He’s living in the 100s, and he is witnessing to the divinity and the humanity of Jesus Christ, witnessing to the fourfold Gospel. He’s witnessing to the authority of the papacy. He’s witnessing to Our Lord’s Real Presence in the Eucharist. All of these things are evident from his works at a very early date. And again, this is a man who received the faith from Polycarp, who received it from John the Apostle. He becomes an important witness to the faith of the early Christians. So he was chosen for that reason. 

Augustine was chosen because he’s the most cited saint in history. He’s the author, outside the scriptural authors, who appears most often in the Catechism of the Catholic Church and in the Summa Theologiae of St. Thomas Aquinas. Augustine is important for his teaching, but he’s also a very warm figure. He was a friend to many, and he is a voice that speaks across centuries when people read his memoir, the Confessions. They feel like they know him; they feel like he’s a friend of theirs. So we chose each of these figures for different reasons. 


Some might ask, how do Athanasius and Chrysostom tie in to today? 

Human nature hasn’t changed in 2,000 years. They were dealing with the same spiritual problems that we’re dealing with today. They’re dealing with the seven deadly sins, with the effects of pride on life in this world and life in the Church. They’re dealing with doctrinal controversies that aren’t all that different from what we're dealing with today. And in these books we see that they were willing to suffer for the right doctrine. They were ready to suffer the consequences of their fidelity. 

Athanasius, for example, stood against the world. That’s how one emperor taunted him: Athanasius against the world. And he was willing to do that. He was willing to face down the world, if that’s what it meant, to tell the truth about Jesus Christ. And we have to learn from that. We have to be willing to do the same, to face down seemingly insurmountable opposition in order to stand up for Jesus Christ.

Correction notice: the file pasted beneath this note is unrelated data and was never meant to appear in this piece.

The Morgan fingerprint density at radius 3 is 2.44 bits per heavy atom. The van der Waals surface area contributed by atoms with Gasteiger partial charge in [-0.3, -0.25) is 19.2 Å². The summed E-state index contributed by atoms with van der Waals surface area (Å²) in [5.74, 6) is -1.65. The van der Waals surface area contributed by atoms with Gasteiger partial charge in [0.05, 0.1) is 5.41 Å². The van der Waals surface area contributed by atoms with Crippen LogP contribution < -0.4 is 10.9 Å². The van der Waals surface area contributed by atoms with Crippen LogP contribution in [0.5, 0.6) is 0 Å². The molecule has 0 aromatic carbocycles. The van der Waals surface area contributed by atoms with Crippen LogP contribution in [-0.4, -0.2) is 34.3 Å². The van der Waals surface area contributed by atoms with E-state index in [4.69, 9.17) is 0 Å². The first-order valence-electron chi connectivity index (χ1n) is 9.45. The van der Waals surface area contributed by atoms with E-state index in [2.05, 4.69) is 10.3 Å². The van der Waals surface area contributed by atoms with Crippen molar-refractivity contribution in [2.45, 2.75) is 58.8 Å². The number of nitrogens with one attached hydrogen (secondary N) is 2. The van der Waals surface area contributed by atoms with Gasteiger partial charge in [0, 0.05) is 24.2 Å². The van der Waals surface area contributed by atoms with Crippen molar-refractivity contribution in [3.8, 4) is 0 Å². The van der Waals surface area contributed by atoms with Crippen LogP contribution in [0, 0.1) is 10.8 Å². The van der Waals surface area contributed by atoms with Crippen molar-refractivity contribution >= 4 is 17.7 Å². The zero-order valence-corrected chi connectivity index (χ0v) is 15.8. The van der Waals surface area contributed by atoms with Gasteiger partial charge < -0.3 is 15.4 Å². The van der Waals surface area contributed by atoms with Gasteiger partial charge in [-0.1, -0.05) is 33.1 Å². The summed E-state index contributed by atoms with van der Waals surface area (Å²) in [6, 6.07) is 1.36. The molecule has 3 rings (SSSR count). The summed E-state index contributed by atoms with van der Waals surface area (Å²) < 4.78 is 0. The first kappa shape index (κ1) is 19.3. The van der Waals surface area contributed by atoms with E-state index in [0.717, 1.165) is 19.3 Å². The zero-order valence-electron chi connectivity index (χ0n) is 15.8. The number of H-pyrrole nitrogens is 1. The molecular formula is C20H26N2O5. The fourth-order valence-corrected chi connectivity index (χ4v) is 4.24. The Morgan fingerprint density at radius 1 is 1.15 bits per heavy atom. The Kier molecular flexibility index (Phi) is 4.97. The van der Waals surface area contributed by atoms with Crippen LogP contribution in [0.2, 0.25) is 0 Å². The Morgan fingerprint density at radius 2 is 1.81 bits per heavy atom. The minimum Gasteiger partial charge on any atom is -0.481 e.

Even with your voluminous knowledge of the Fathers of the Church, did you find anything surprising as you worked on the books on Athanasius and John Chrysostom? Or that would even surprise readers? That can go for all the series, too. 

I did try to do my research in some sources that are out of the ordinary, and I did try to keep in mind the particular interests of people living in our time. So, yes, the stories are chosen for their appeal to people today, so that people can find common ground for understanding these people who lived long ago in a culture far away and a culture that was far different from ours. 


With your approach in finding that common element, will readers pick up something they can and should put into practice using Athanasius and Chrysostom as models? 

Sure. What we have here are two saints who lived in challenging times. It would have been easy just to go with the flow in their times in the fourth century and in the fifth century — in the case of Athanasius, to find a compromise with the Aryans, to fudge the language so that people were not required to affirm the true Godhead of Jesus Christ. But Athanasius couldn’t stand for that because he knew that without the right doctrine, everything else fell apart. Salvation no longer made sense. 

You’ll find something similar in the life of John Chrysostom: He spoke the truth to power, as we say today, and he suffered the consequences. I think, increasingly, we’re going to find ourselves in these circumstances where we have to speak the truth in a world that’s hostile to it. And we may have to suffer the consequences. It’s good for us to have models like Athanasius and Chrysostom before us to know that this can be done. This must be done. And that this is a way to true glory. 




Both new books by Mike Aquilina are available through EWTN Religious Catalogue, EWTNRC.com or (800) 854-6316